A T&T olfactometer (Takasago Industry, Tokyo, Japan) was used to evaluate each subject’s odor detection and recognition thresholds. This olfactometer includes five odorants: (A) b-phenyl ethyl alcohol, (B) methyl cyclopentenolone (cyclotene), (C) isovaleric acid (D) c-undecalactone, and (E) scatole, and each odorant is evaluated at eight levels (-2 to 5), except (B), which is evaluated at 7 (-2 to 4) [15]. Detection threshold is defined as the lowest concentration that subjects can reliably detect, while the recognition threshold is the lowest concentration that subjects can discern. A recognition threshold under 1.1 was defined as normal, 1.1 to 5.5 was hyposmia, and above 5.5 was anosmia [16]. Participants with hyposmia or anosmia were included in the olfactory dysfunction group. MRI data acquisition MRI scans were completed immediately after olfactory evaluation. MRI data were acquired using a 3.0-Tesla MR system (Discovery MR750, General Electric, Milwaukee, WI, USA), using an eight-channel phased array head coil. Tight but comfortable foam padding was used to minimize head motion, and earplugs were used to reduce scanner noise. Sagittal 3D T1-weighted images were acquired by a brain

J Neurol

volume (BRAVO) sequence with the following parameters: repetition time (TR) = 8.2 ms, echo time (TE) = 3.2 ms, flip angle = 12°, field of view = 256 mm 9 256 mm; matrix = 256 9 256; slice thickness = 1 mm, no gap, and 188 sagittal slices. Conventional brain MRIs (axial T1, T2 and flair images) and spinal cord MRI (sagittal T1 and T2 images) were also performed to detect visible lesions. Olfactory bulb volume measures MATLAB R2012b (MathWorks Inc., Sherborn, Mass., USA) was used to produce distinct random numbers for the patients together with controls. Two fully trained blinded observers independently performed the volumetric measurements on all participants. OB was traced at the level of cribriform plate and the descending bony wall of the sphenoidal sinus [17]. Volume of the bilateral OBs was assessed by investigators who, using ITK-SNAP 3.0.0 (http://www. itksnap.org/pmwiki/pmwiki.php), manually selected the OB from the coronal, axial, and sagittal planes; the sudden decrease in diameter was used as the proximal demarcation of the OB and beginning of the olfactory tract. The inter-observer correlation coefficient between the OB volume values obtained by two investigators was r = 0.930, p \ 0.01.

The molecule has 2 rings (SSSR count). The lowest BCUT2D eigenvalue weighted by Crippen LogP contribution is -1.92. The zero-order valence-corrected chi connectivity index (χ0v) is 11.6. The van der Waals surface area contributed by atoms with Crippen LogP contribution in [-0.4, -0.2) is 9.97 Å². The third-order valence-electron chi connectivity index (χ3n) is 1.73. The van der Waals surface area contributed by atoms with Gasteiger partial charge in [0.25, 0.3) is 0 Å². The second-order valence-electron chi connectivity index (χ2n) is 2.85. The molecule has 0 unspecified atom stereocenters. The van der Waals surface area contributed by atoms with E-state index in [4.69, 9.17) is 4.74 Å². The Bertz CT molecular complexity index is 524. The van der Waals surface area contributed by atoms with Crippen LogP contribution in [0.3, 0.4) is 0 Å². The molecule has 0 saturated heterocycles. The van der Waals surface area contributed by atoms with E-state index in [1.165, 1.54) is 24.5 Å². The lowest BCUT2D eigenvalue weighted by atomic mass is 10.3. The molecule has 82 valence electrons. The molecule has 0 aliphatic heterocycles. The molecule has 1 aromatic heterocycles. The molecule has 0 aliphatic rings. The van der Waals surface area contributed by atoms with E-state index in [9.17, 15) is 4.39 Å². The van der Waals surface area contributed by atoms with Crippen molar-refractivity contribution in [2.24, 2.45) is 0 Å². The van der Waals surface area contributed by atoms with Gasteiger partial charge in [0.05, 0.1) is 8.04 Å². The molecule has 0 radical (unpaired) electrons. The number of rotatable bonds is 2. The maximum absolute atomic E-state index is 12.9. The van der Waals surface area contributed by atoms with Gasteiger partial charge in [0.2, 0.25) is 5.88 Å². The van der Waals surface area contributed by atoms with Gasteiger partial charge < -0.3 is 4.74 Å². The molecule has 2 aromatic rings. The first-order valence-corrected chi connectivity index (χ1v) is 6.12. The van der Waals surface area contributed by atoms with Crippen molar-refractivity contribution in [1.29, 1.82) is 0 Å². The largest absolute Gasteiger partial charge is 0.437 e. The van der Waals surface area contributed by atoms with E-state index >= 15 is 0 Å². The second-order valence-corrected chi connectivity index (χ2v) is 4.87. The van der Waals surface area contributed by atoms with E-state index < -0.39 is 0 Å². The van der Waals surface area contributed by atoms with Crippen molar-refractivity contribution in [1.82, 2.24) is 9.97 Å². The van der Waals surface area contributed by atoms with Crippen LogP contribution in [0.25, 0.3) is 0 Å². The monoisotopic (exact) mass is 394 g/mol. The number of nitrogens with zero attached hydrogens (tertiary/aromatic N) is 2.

Statistical analysis The results are expressed as mean ± standard deviation (SD) for continuous variables and probability (percent) for categorical variables. Inter-group differences were compared descriptively using Chi squared tests or Fisher’s exact test for categorical measures, ANOVA for continuous measures among three groups, Student’s t test for two groups, and Mann–Whitney U test for ordinal variables. Pearson correlation analysis was conducted to assess factors that may contribute to the occurrence of olfactory dysfunction. Statistical significance was determined at p \ 0.05. Statistical analysis and figures were performed using Statistical Package for the Social Sciences (SPSS 16.0, SPSS Inc., USA) and GraphPad Prism Version 5 (San Diego, USA). Structural image data statistical analysis was conducted as follows: Voxel-based independent two-sample t-test with age and gender as nuisance variables were performed to identify brain regions with significant group differences in GMV between controls and NMOSDs, and between NMOSDs with and without olfactory dysfunction within olfactory-related cortices (including bilateral amygdala, piriform cortex, parahippocampal gyri and orbitofrontal cortex). Multiple comparisons were corrected using a false discovery rate (FDR) method with a corrected threshold of p \ 0.05, cluster size [200 voxels.

GM, WM, and olfactory-related GM volume analysis